Trump’s Fines Could Exceed His Fortune

Trump May Need to File Bankruptcy, Again.

Donald Trump, the former U.S. president and billionaire businessman, is facing a series of legal troubles that could cost him more than his current net worth. According to Forbes, Trump’s net worth as of September 2021 is estimated at $2.5 billion, with most of his wealth tied up in real estate and golf courses. However, Trump and his company, the Trump Organization, are also facing criminal and civil lawsuits that accuse them of fraud, tax evasion, and other illegal activities that could result in hefty fines and penalties.

One of the most serious cases against Trump is the civil lawsuit filed by the New York attorney general, Letitia James, in September 2022. James sued Trump and his company for allegedly lying and exaggerating on their financial statements for about 10 years to get better deals from banks and insurers. She also said they did this to make themselves look richer and more successful than they really were. She presented more than 200 examples of false and misleading valuations of assets that Trump and his company used in their financial statements.

The judge in this case, Arthur Engoron, ruled on Tuesday, September 26, 2023, that Trump and his company were liable for fraud, which means they were responsible for doing something wrong and had to face the consequences. He also canceled the New York business certificates of Trump and his company, which means they were no longer allowed to do business in New York. He also ordered that Trump and his company must provide names of potential independent receivers to manage the dissolution of the canceled businesses.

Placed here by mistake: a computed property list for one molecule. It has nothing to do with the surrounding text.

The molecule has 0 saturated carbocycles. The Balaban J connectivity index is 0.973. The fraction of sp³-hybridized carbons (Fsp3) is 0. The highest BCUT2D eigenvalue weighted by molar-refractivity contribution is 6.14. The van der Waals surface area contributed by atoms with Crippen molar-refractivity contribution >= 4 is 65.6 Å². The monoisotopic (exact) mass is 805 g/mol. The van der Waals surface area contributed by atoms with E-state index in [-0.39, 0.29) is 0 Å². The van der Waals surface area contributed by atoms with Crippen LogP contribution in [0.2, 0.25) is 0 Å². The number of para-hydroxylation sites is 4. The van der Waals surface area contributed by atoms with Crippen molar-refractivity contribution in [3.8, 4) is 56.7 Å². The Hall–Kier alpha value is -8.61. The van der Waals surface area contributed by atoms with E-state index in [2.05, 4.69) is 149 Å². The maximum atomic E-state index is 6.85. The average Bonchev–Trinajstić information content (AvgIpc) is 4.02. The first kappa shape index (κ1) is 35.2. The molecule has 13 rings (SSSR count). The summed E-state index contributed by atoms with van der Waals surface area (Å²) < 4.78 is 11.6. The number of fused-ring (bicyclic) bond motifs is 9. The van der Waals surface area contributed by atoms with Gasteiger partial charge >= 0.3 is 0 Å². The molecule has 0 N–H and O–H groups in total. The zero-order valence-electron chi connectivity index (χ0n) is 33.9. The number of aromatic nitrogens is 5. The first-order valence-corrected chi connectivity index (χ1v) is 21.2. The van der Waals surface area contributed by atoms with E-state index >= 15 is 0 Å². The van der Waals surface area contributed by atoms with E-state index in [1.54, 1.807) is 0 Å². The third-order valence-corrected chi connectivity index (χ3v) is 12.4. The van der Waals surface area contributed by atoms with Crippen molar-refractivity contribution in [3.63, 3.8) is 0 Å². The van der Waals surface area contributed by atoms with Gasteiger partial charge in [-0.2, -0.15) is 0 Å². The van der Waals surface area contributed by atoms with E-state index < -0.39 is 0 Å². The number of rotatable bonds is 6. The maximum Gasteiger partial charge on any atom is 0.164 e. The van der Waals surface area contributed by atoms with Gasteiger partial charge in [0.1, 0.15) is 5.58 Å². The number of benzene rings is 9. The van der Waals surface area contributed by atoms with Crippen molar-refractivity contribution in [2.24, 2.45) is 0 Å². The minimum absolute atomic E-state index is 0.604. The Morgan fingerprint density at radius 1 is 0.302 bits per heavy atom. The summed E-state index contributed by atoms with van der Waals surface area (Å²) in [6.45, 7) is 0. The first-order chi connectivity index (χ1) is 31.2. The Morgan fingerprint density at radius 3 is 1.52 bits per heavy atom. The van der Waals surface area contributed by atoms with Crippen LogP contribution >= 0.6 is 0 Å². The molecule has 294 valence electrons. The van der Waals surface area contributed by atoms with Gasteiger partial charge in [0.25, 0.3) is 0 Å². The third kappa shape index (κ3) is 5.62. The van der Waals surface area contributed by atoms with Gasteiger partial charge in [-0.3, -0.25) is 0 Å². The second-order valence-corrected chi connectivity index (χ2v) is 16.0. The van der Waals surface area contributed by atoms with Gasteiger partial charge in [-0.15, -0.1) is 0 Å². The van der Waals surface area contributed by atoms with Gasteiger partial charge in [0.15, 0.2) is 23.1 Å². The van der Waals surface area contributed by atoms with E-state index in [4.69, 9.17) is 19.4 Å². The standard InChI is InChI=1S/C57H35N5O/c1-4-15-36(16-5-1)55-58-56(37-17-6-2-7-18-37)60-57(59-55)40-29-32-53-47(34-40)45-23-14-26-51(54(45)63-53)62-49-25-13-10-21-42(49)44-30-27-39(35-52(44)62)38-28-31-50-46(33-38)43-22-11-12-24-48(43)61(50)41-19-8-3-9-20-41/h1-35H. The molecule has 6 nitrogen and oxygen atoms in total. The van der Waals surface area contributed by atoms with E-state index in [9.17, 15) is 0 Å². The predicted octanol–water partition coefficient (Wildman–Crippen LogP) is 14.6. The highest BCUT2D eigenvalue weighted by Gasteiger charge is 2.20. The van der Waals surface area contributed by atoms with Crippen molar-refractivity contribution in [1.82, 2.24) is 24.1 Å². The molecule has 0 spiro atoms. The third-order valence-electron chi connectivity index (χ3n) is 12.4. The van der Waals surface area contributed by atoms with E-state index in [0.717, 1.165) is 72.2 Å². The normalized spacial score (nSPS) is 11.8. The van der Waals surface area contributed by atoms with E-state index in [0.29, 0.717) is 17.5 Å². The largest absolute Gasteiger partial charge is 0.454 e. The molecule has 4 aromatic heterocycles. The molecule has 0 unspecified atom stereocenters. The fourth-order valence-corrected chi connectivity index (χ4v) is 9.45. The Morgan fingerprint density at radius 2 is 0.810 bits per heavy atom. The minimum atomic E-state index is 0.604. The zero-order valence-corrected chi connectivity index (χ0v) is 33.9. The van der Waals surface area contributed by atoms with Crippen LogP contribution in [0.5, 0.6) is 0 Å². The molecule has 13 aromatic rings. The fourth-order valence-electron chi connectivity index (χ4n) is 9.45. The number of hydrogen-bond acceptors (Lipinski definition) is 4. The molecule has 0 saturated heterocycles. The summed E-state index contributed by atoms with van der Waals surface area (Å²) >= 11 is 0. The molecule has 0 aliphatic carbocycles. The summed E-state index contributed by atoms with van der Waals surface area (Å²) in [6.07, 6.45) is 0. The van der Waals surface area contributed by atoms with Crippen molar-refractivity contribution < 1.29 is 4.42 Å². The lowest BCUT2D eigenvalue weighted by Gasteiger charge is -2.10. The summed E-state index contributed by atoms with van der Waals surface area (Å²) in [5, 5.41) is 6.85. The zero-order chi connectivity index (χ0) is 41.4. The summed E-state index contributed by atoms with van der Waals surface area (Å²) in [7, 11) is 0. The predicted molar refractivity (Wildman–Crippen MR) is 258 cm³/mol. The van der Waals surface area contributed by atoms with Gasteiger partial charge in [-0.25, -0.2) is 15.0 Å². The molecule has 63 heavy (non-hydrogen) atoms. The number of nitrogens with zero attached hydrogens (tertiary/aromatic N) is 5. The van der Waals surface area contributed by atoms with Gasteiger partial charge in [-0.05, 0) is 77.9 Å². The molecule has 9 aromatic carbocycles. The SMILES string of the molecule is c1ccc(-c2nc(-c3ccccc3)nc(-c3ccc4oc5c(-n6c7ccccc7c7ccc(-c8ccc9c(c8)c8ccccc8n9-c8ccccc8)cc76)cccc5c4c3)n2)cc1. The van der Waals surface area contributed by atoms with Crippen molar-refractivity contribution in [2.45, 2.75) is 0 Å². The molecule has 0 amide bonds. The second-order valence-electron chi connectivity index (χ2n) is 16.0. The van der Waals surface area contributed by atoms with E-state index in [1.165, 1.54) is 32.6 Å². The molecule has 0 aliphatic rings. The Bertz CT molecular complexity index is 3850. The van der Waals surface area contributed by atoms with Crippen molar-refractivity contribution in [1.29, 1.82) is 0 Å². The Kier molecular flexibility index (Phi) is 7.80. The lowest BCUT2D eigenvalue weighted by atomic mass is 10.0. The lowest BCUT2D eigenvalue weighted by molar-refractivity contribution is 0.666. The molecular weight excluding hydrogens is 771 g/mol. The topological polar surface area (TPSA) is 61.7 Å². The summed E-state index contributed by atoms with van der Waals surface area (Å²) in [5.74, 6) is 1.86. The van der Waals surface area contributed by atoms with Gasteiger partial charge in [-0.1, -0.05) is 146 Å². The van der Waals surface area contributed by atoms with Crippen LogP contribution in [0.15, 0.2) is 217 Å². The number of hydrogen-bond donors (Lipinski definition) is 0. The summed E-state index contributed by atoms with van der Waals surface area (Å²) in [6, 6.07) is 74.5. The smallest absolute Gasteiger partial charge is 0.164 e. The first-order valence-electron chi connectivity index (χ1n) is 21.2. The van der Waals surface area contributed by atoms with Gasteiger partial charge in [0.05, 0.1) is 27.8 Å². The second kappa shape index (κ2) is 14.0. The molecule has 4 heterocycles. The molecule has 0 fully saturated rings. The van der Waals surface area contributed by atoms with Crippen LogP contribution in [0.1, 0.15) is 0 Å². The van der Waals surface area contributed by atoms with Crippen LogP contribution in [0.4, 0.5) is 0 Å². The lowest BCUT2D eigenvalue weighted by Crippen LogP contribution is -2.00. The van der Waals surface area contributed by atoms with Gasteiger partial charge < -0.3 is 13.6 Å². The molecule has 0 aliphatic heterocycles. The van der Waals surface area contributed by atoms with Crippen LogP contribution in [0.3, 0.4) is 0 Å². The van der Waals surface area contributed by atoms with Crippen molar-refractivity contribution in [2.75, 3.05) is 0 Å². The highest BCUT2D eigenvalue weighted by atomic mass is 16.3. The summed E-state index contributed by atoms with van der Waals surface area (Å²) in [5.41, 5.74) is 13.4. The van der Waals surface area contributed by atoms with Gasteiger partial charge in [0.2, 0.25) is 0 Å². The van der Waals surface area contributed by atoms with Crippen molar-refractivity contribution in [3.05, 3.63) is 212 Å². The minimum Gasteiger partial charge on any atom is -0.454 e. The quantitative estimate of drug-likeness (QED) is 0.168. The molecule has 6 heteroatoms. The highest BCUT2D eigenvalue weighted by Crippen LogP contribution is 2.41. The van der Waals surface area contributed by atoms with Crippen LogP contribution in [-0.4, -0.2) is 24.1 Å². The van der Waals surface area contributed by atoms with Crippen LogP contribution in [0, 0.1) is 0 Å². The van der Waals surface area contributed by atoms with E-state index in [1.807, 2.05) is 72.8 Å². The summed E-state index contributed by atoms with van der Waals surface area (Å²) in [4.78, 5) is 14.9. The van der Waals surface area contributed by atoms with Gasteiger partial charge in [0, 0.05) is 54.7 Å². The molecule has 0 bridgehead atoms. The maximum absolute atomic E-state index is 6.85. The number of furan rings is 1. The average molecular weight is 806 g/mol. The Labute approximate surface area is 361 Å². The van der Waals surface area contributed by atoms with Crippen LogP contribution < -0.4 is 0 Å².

This case is a civil lawsuit, which means it is about money and not about sending someone to jail. The New York attorney general is asking for Trump and his company to pay back the money they got from the banks and insurers by lying to them, plus a civil penalty that could be up to three times the amount of the fraud. The judge will decide how much money they have to pay after a trial, which is set to start soon1.

The potential fines that Trump and his company might face depend on the amount of money they obtained by fraud and the severity of their actions. Since this is a civil lawsuit, Trump and his company will not face prison time, but they will have to pay back the money they obtained by fraud, plus a civil penalty that could be up to three times the amount of the fraud. The exact amount of the fines will be determined by the judge after the trial.

If the judge decides that Trump and his company committed fraud worth billions of dollars, as the New York attorney general claims, then the fines could easily exceed Trump’s current net worth of $2.5 billion. For instance, if the judge finds that Trump and his company defrauded the banks and insurers by $3 billion, then the civil penalty could be as high as $9 billion, plus the repayment of the original $3 billion. That would amount to $12 billion, which is almost five times Trump’s net worth.

Of course, this is just one of the many legal cases that Trump is facing. He is also facing criminal charges from the Manhattan district attorney, Cyrus Vance Jr., who indicted Trump and his company in March 2023 for tax fraud, falsifying business records, and other crimes. The indictment alleges that Trump and his company paid some of their executives with off-the-books compensation, such as free apartments, cars, and school tuition, and did not report them as income to the tax authorities. The indictment also accuses Trump and his company of inflating the value of their properties to get loans and tax benefits, and deflating them to reduce their tax liability. The indictment seeks to recover the unpaid taxes, plus interest and penalties, from Trump and his company.

The criminal charges carry a maximum sentence of 15 years in prison for Trump, and a fine of up to $10 million for his company. However, the actual sentence and fine will depend on the outcome of the trial, which has not yet started. The Manhattan district attorney has also suggested that he is investigating other possible crimes by Trump and his company, such as insurance fraud, bank fraud, and money laundering.

In addition to the New York cases, Trump is also facing lawsuits from other states and federal authorities, as well as from private individuals and organizations. Some of these lawsuits include: